Wednesday 3 September 2014

Ask Me Anything

What made you decide you wanted to be a writer? Why are you so firm on that idea? I'm a little older than you but I still have no idea what I want to do with my life. Emelia x

   I first decided I wanted to be a writer when I was 12. I can actually tell you that it was in October 2003, actually, and I remember that because it was then that I finished reading The Lord of the Rings. It started with me seeing the first film when it was on the TV, I think. I'd been exposed to fantasy before, but it was fantasy that always freaked me out, like the Wizard of Oz or...I've forgotten what it's called, the film with the Goblin King, David Bowie. Those films always really freaked me out, and I never saw the appeal of such dark fantasy. But The Lord of the Rings offered such a bright, brilliant fantasy that I'd never seen before, with new races, a new world, magic - it was so new and enchanting to me. After I watched that, my dad leant me his copies of the Lord of the Rings and I couldn't put them down. I finished during the school holidays in October, and when school started back up, I walked through the gates with my friends and declared that I wanted to be a writer. My best friend looked up and said the same thing, and both of us have been writing ever since, both fantasy - though completely different types of fantasy, mind you.
   I wrote about 5 'books' (23-82 A5 pages) which basically saw me copy the Lord of the Rings with Elves as the main characters. I hand-wrote them, drew the covers, sticky-back-plasticked them and everything. I've kept them all for nostalgia's sake, but once I'd written them I tried my hand at normal stories. I used the TV show 'Friends' as my style but gave it a punky twist - it was so lame, and yet I wrote 16 of them! I returned to fantasy after that because I just lost interest in the style, I yearned to create my own world, and since then - the last one was written in 2007 - I returned to fantasy and have been firmly stuck into it since.

   I've had other, fleeting dreams since I was 12 - I wanted to be in a band, I wanted to be an actress - but they never stuck. I went from band to band, 5 in total, and kept giving up and losing interest, and I never actually got a single acting lesson, the best I did was audition for Les Mis in high school. Didn't get any part. But writing was still something I wanted to do even throughout all of that, it was always part of my plan to publish at some point, and that never once wavered.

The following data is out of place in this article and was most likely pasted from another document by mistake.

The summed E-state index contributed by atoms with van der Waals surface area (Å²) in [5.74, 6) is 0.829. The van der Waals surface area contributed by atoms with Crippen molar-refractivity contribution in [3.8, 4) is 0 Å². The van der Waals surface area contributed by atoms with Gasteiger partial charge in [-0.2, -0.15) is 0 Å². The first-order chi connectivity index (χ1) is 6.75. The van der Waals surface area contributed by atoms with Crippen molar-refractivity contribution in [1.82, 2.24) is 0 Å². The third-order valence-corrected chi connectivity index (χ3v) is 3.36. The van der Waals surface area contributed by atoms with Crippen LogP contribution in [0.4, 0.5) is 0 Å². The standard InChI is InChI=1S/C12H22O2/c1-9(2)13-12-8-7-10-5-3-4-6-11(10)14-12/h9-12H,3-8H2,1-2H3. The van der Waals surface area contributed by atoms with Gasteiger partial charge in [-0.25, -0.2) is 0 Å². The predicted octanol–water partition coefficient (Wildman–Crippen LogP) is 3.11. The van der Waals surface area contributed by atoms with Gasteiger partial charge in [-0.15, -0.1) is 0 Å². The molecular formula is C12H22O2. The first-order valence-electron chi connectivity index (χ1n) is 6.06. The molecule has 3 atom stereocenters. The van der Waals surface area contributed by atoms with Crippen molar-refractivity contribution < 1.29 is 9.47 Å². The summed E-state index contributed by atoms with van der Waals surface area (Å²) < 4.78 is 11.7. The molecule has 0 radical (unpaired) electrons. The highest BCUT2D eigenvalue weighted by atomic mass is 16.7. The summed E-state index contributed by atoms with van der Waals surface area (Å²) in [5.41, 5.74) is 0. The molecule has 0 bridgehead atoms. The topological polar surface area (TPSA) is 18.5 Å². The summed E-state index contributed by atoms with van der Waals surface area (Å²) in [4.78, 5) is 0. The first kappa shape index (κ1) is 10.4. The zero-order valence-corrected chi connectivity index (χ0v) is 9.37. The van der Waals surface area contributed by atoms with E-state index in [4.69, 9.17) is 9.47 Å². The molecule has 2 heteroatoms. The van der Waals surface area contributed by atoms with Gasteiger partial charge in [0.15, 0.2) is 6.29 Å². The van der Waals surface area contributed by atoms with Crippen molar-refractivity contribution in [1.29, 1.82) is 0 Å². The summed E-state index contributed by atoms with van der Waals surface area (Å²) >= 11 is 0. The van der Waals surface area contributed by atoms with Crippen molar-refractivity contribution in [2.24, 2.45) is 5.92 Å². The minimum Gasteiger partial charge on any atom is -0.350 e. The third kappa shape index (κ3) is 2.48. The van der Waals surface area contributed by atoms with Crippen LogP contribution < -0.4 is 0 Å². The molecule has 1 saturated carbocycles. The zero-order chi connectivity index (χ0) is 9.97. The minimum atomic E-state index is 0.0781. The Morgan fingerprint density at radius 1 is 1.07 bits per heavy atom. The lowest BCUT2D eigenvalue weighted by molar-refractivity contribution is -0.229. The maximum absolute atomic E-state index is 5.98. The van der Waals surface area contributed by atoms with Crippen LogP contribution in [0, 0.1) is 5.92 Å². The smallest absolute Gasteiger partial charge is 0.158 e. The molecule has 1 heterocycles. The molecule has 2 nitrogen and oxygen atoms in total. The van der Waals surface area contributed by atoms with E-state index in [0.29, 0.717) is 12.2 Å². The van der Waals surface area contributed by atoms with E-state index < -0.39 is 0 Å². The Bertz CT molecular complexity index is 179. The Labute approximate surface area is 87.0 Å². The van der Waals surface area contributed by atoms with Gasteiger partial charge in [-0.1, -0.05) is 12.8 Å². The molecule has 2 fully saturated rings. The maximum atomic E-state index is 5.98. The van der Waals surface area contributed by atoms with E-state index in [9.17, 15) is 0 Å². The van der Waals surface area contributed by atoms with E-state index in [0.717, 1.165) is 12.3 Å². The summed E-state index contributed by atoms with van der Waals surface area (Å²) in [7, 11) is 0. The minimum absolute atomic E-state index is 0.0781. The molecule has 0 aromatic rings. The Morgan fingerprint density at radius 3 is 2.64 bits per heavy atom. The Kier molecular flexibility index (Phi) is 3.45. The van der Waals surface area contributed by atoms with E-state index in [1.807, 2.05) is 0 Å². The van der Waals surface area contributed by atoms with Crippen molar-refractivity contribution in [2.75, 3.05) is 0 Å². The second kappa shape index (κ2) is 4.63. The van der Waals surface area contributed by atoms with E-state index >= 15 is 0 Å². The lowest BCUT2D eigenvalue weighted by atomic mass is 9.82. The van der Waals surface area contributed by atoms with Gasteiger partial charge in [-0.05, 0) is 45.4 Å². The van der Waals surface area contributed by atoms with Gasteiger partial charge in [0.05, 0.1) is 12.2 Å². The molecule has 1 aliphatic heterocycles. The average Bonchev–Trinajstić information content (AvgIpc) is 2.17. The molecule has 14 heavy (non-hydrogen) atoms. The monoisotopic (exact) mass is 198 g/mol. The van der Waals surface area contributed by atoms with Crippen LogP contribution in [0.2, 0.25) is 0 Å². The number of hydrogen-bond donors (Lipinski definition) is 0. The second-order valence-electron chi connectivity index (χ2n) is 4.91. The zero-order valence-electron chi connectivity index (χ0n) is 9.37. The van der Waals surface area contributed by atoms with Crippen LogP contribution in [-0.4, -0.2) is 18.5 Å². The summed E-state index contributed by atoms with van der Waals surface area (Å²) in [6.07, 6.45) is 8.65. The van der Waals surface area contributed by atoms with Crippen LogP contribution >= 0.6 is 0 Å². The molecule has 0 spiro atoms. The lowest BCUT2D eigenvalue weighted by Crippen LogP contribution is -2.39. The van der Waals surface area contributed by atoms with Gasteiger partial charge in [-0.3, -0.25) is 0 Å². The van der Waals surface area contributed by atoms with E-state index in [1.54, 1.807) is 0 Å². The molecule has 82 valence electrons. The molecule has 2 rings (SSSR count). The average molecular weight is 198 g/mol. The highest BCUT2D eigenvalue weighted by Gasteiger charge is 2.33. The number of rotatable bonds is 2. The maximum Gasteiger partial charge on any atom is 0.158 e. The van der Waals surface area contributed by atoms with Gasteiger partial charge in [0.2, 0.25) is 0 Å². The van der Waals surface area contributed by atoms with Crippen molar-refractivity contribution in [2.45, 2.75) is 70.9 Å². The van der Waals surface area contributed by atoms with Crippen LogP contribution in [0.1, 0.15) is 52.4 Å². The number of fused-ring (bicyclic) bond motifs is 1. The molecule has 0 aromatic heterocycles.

As for knowing what you want to do with your life, it's not something you can force. If you've not yet found something you love enough to want to make your life in then maybe you need to branch out, try new things. I've often seen myself as a jack of all trades, master of none. I wonder if I have a true, indisputable natural talent for something, something obscure to me like golf, but I'll never know because I doubt I'll ever try.
   Something I've seen a lot of on 9gag as well is the notion that people worry more about making money and paying bills than doing something they love with their life. Yes, you need money, whether we like it or not it is what makes the world go around, without it you've got no home, no food. But you also have to realise that if you choose a profession based on paycheque rather than passion, you're going to have a miserable life.
   So yes, get a job, make some money and survive, but find a hobby, find something you enjoy. If you stick to it and get good at it, you can make money from it.
   Say, for example, you love horse riding. Professions? Horse trainer, a teacher for horse riding, a jockey. You love drawing/painting/digital painting; professions: concept artist, general artist, commissioned artist (portraits, etc). You enjoy parties; professions: party planner, designer, decorator, hostess. If there's something you love enough to do often, then you will get better at it in time, and you will find some way to make a living from it - it won't be fast, but you'll be happy, and if you stick with it you'll get there in time.
   Like I said, you can't rush it. My boyfriend, Seeg, also has no idea what he truly wants to do, and his greatest passion are games. To people uninterested in games it can seem like a fruitless passtime, but there are many professions revolving around games, though they are areas that require training as well as passion and positions are few, but by going for it, sticking with it and so on, you'll stand out in the end.

   So, my advice to you, Emelia, is if you don't know what you want to do with your life, stop thinking about money and think about enjoyment. When someone asks you what you enjoy doing in your spare time, there's bound to be one answer that comes immediately to mind above all others - whether you tell people what it is or not. I suggest you embrace whatever that is, regardless of what others think. Even if it's pole dancing, because who the hell's business is it but yours, anyway? Dreams are dreams. 


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